Enjoying a five-day run at The Lowry (and with dates booked at a further four venues around the country), playwright Leo Butler’s latest piece All You Need Is LSD delves into the truths and myths of hallucinogenic drug-taking. Here Leo (pictured on the left in rehearsals) tells us a bit more about the processes involved in getting the play ‘out there’.

The play’s blurb calls it ‘part history, part wild fantasy’ – how much is really real?
Well, “nothing is real” – as John Lennon once sang – especially when you have actors pretending to be other people on a pretend set with pretend lights. Let’s just say that everything you’ll see in the play is both completely real and complete b*ll*cks.

You were ‘a guinea pig in the world’s first LSD medical trials since the 1960s’, run by Professor David Nutt – did he approach you to take part or was it the other way round?
David famously worked as Drugs Tsar for Gordon Brown’s government, and was kicked out for saying that horse riding is more dangerous than Ecstasy, which is statistically true. I wanted to meet him as research for the play, and it was a happy accident that it was just as they were about to start testing LSD on volunteers.

Describe the procedure involved and what, if any, were the effects of the experiment?
A full day in a private room in a hospital. Injected with pure LSD just after breakfast, and then led through a series of very gentle psychological tests – including testing for emotional responses to music, regression and visualisation exercises – until early evening. But I’d pretty much lost track of time by then.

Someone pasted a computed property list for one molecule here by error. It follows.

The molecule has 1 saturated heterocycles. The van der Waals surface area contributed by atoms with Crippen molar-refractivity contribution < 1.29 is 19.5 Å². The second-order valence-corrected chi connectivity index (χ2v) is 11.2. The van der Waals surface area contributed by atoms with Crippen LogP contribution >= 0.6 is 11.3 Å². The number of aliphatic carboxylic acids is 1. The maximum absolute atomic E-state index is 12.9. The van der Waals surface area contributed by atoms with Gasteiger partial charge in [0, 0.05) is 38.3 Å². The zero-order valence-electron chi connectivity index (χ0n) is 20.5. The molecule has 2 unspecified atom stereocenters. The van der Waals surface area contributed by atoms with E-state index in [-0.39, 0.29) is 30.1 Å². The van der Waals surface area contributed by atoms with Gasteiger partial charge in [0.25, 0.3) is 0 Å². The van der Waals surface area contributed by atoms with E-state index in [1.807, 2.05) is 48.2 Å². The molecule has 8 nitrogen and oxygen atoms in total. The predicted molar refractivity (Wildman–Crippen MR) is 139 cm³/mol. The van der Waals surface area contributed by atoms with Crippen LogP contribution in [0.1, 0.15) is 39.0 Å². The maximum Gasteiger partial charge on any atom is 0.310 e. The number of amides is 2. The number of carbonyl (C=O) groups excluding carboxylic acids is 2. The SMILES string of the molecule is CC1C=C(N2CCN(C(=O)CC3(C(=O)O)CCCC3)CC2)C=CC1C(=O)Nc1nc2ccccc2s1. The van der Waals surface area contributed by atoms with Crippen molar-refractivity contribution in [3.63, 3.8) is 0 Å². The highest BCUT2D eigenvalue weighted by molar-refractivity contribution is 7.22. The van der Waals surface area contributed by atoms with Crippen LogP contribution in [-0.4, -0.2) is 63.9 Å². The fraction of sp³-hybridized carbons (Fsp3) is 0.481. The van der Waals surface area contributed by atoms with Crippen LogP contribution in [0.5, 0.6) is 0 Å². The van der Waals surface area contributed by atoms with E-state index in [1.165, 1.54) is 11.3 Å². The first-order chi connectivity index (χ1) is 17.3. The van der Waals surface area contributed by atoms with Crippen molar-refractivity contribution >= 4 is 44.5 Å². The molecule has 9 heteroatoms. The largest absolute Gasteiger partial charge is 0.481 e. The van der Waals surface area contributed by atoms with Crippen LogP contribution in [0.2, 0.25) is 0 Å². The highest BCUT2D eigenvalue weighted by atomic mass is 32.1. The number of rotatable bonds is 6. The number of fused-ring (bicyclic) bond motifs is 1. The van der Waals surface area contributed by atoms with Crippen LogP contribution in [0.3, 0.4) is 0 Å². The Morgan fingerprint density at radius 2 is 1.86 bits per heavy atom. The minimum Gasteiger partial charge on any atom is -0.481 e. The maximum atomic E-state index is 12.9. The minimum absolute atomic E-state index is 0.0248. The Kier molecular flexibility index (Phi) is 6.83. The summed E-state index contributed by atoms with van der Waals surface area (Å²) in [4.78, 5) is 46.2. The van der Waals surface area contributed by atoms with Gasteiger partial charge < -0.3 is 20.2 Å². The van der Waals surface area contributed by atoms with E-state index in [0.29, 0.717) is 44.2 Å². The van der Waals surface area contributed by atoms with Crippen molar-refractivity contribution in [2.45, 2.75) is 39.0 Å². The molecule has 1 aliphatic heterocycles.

How did you feel after? In other words, were your perceptions altered?
The old myth of seeing ‘pink elephants’, or whatever, is nonsense – unless you’re taking it with a bunch of pink elephants. Taking LSD is, as Aldous Huxley said, like having your perceptions cleansed or detoxed or whatever. You really tell the difference between things that are man-made and things that are natural – which can be very odd and very funny if you attempt to do normal things like going to buy a pint of milk and a Twix, or can be mind-blowingly fantastic if you’re with friends or in nature.

The play raises many issues. Do you think a psychedelic approach to the relief of conditions such as depression, addiction and anxiety is a viable option for the future? Is legalisation a possibility?
Absolutely. I think most drugs should be decriminalised. It’s ridiculous that the most dangerous drug of all – alcohol – is completely normalised in our society, while other drugs which have enormous medicinal and therapeutic potential are demonised. I also believe people should have the choice to use certain drugs – particularly psychedelics – for pleasure, so long as there’s clear education about the dos and don’ts (the same rules and attitudes that we have toward drugs like booze and sugar).

Read our preview of All You Need Is LSD here.

Tue 6 – Sat 10 Nov, The Lowry, Pier 8, The Quays, Salford, M50 3AZ, Tel: 0843 208 6000, 8pm, £10-12, www.thelowry.com

Tue 6 Nov - Sat 10 Nov
Sarah-Clare Conlon
Published on:
Mon 29 Oct 2018